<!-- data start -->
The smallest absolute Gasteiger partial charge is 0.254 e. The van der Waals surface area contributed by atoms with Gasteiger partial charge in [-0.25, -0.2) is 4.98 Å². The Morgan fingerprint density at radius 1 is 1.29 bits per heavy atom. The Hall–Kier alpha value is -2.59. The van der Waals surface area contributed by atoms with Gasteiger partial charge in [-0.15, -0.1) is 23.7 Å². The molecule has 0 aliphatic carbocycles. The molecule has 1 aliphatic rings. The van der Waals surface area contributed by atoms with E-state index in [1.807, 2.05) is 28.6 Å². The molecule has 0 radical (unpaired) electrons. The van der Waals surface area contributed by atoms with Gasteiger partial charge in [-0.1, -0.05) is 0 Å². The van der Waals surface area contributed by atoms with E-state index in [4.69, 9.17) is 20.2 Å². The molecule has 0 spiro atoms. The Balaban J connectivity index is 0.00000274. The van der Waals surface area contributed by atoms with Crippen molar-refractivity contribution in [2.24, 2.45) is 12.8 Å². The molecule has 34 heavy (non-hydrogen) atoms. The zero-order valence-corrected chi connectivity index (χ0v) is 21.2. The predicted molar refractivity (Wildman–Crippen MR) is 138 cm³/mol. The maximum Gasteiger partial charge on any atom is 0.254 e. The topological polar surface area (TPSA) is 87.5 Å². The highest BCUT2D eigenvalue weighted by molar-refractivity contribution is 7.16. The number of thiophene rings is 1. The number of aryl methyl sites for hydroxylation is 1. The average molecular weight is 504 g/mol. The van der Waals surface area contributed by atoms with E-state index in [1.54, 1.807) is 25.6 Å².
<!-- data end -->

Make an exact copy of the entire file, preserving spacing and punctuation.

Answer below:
The smallest absolute Gasteiger partial charge is 0.254 e. The van der Waals surface area contributed by atoms with Gasteiger partial charge in [-0.25, -0.2) is 4.98 Å². The Morgan fingerprint density at radius 1 is 1.29 bits per heavy atom. The Hall–Kier alpha value is -2.59. The van der Waals surface area contributed by atoms with Gasteiger partial charge in [-0.15, -0.1) is 23.7 Å². The molecule has 0 aliphatic carbocycles. The molecule has 1 aliphatic rings. The van der Waals surface area contributed by atoms with E-state index in [1.807, 2.05) is 28.6 Å². The molecule has 0 radical (unpaired) electrons. The van der Waals surface area contributed by atoms with Gasteiger partial charge in [-0.1, -0.05) is 0 Å². The van der Waals surface area contributed by atoms with E-state index in [4.69, 9.17) is 20.2 Å². The molecule has 0 spiro atoms. The Balaban J connectivity index is 0.00000274. The van der Waals surface area contributed by atoms with Crippen molar-refractivity contribution in [2.24, 2.45) is 12.8 Å². The molecule has 34 heavy (non-hydrogen) atoms. The zero-order valence-corrected chi connectivity index (χ0v) is 21.2. The predicted molar refractivity (Wildman–Crippen MR) is 138 cm³/mol. The maximum Gasteiger partial charge on any atom is 0.254 e. The topological polar surface area (TPSA) is 87.5 Å². The highest BCUT2D eigenvalue weighted by molar-refractivity contribution is 7.16. The number of thiophene rings is 1. The number of aryl methyl sites for hydroxylation is 1. The average molecular weight is 504 g/mol. The van der Waals surface area contributed by atoms with E-state index in [1.54, 1.807) is 25.6 Å².